Ninety-Nine Glimpses of Princess Margaret
If all that you know of Princess Margaret comes from watching The Crown, this new biography offers an even more compelling and intimate portrait of the bad girl of Buckingham Palace.
A woman who mingled with the counterculture (while her sister Queen Elizabeth II assumed reign of the British monarchy), she’s known as much for her cattiness and misbehavior as she is for being a member of the royal family.
Presented in a genre-bending format, including news items, interviews, and diary snippets, Ninety-Nine Glimpses of Princess Margaret decodes this royal enigma for all the Anglophiles out there.
More: The Best Books to Add to Your Reading List This Month
Fear: Trump in the White House
Esteemed investigative journalist Bob Woodward’s forthcoming biography on President Trump’s wildly harrowing so-far first termalready has the White House on the defense. Comprised of hundreds of hours of taped conversations with senior administration officials, this comprehensive, Presidential tell-all is in a league of its own from all of the other salacious political memoirs on the market.
Four years after his death, this new-release biography from New York Times culture reporter Dave Itzkoff sheds a little more light on one of the most beloved comics in history. Featuring original interviews and anecdotes, Robinis a touching, emotional tribute to the man himself and his iconic body of work.
When Paul Met Artie: The Story of Simon & Garfunkel
It’s truly special to bond with your kids over your favorite music. This new biography on the lives and careers of Paul Simon and Art Garfunkel may be aimed toward younger readers, but the exceptional design and flow of the book transcends age.
Arranged in a poignant series of vignettes, this storybook-like narrative is a factual depiction of the duo’s origin story as childhood friends growing up in Queens, New York, all the way to becoming international superstars and the voices of a generation.
The Immortal Life of Henrietta Lacks
After decades of being lost to obscurity, this biography sheds light on the life of Henrietta Lacks, a black woman whose cancer cells were taken without her consent or knowledge, and studied to ultimately revolutionize the field of modern medicine as we know it.
This book expounds on the hardships and injustices that Lacks endured during the Jim Crow era, as well as the intense pain of her radiation treatments for cervical cancer while in a segregated ward. It’s a compelling interplay between race, ethics, and the medical field, as well as a deserving immortalization of Lacks, because her very cells helped to develop life-saving vaccines and gene-mapping techniques long after she herself had passed away.
Notorious RBG: The Life and Times of Ruth Bader Ginsburg
Justice Ruth Bader Ginsburg was recently quoted as saying that she has “at least 5 more years” on the bench, and we couldn’t be happier to hear it.
This biography may have been born out of a Tumblr fan account, but it’s a compelling tribute to one of the most influential feminists in history. It breaks traditional biography standards with its scrapbook-like format, inviting readers to take a more intimate look at the internet’s favorite justice.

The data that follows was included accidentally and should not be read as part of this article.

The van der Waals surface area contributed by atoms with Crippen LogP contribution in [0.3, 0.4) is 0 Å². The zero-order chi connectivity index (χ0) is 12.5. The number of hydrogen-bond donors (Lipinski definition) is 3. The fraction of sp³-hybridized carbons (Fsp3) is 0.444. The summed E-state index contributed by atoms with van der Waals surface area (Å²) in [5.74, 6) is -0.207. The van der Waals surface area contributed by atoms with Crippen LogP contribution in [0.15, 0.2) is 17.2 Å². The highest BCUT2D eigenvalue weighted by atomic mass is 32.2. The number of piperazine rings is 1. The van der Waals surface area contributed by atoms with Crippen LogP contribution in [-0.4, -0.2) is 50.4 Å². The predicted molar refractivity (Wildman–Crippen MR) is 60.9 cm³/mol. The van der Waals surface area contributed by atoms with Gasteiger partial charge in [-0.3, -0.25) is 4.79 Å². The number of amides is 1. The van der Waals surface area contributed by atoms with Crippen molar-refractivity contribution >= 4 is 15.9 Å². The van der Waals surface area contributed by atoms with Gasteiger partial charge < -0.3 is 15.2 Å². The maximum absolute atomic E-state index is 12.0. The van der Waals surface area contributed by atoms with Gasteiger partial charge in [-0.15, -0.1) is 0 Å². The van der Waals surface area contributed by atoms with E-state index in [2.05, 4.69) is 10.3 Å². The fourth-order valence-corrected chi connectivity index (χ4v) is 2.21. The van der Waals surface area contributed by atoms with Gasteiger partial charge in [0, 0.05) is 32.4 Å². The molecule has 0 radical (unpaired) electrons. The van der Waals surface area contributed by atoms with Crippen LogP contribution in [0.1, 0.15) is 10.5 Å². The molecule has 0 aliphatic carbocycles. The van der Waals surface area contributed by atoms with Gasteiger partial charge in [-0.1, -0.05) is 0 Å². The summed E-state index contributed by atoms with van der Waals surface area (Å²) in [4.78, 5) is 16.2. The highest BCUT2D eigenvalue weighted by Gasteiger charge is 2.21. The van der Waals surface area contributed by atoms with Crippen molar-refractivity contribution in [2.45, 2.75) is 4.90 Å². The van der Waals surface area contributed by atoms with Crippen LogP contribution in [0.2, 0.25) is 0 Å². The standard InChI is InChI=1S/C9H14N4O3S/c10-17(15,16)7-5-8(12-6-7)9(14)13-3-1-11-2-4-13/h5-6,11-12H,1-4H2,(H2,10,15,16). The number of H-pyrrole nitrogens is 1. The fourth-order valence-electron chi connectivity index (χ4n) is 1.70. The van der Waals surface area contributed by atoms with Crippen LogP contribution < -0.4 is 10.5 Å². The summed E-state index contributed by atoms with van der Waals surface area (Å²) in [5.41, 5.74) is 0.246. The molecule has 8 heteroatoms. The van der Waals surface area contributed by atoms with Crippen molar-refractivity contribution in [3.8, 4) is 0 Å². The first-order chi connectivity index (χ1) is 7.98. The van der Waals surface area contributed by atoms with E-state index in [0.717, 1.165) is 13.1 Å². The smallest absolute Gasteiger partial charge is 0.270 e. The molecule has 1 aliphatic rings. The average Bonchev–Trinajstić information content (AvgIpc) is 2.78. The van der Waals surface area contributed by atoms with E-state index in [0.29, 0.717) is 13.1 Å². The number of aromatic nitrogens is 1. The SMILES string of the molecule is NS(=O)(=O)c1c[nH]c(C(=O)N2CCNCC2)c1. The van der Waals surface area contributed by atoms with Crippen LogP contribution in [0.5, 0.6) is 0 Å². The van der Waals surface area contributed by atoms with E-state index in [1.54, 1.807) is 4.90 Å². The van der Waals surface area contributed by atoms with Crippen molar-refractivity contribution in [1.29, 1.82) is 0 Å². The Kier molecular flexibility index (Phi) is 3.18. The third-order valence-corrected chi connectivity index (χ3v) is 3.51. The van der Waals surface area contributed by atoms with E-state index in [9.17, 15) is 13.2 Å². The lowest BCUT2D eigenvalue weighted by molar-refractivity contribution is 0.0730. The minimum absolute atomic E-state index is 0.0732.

An American Princess: The Many Lives of Allene Tew
A new biography that reads just like a novel, An American Princess depicts the life of Allene Tew, a Wisconsin native who continually reinvented herself as her external circumstances required.
She wed five times, accrued significant wealth and business savviness, lost her fortune in the stock market crash, and later wed a member of the Dutch aristocracy. Tew managed to skillfully navigate the inner workings of high society to become one of the the richest women in the world by 1945.
Elon Musk: Tesla, SpaceX, and the Quest for a Fantastic Future
Elon Musk is undoubtedly one of the most notable living innovators of our time, and his journey to becoming a household name is no less than fascinating. Illustrating the leaps and pitfalls of his career, this authorized biography of the SpaceX founder is also a character study of the man himself, who’s as controversial as he is visionary.
Although Hamilton is certainly a tough act to follow, Ron Chernow’s latest biography on President Ulysses S. Grant has just as many twists and turns. A man whose scandal-ridden administration precedes his reputation, Grant comes alive on these pages as a complicated, yet loyal civil servant and advocate of African-American freedom and justice during the Civil War era.
Though the newly released paperback is over 1,000 pages long, reviewers attest that it’s a “quick, fun read” and that the tumultuousness of Grant’s life and fortunes endear him to even the most hardened of history buffs.
Savage Beauty: The Life of Edna St. Vincent Millay
One of the most famous poets of the Jazz Age, whose early literary success kept her afloat during the Great Depression, Edna St. Vincent Millay was part of the early band of artists and raconteurs that initially made Manhattan’s Greenwich Village a bohemian haven.
From her many love affairs with both men and women, to her adventures abroad as Vanity Fair‘s foreign correspondent, Nancy Milford’s extensive biography feels like a near-day-by-day account of Millay’s entire fascinating life, as the poet was also a prolific letter-writer and diarist.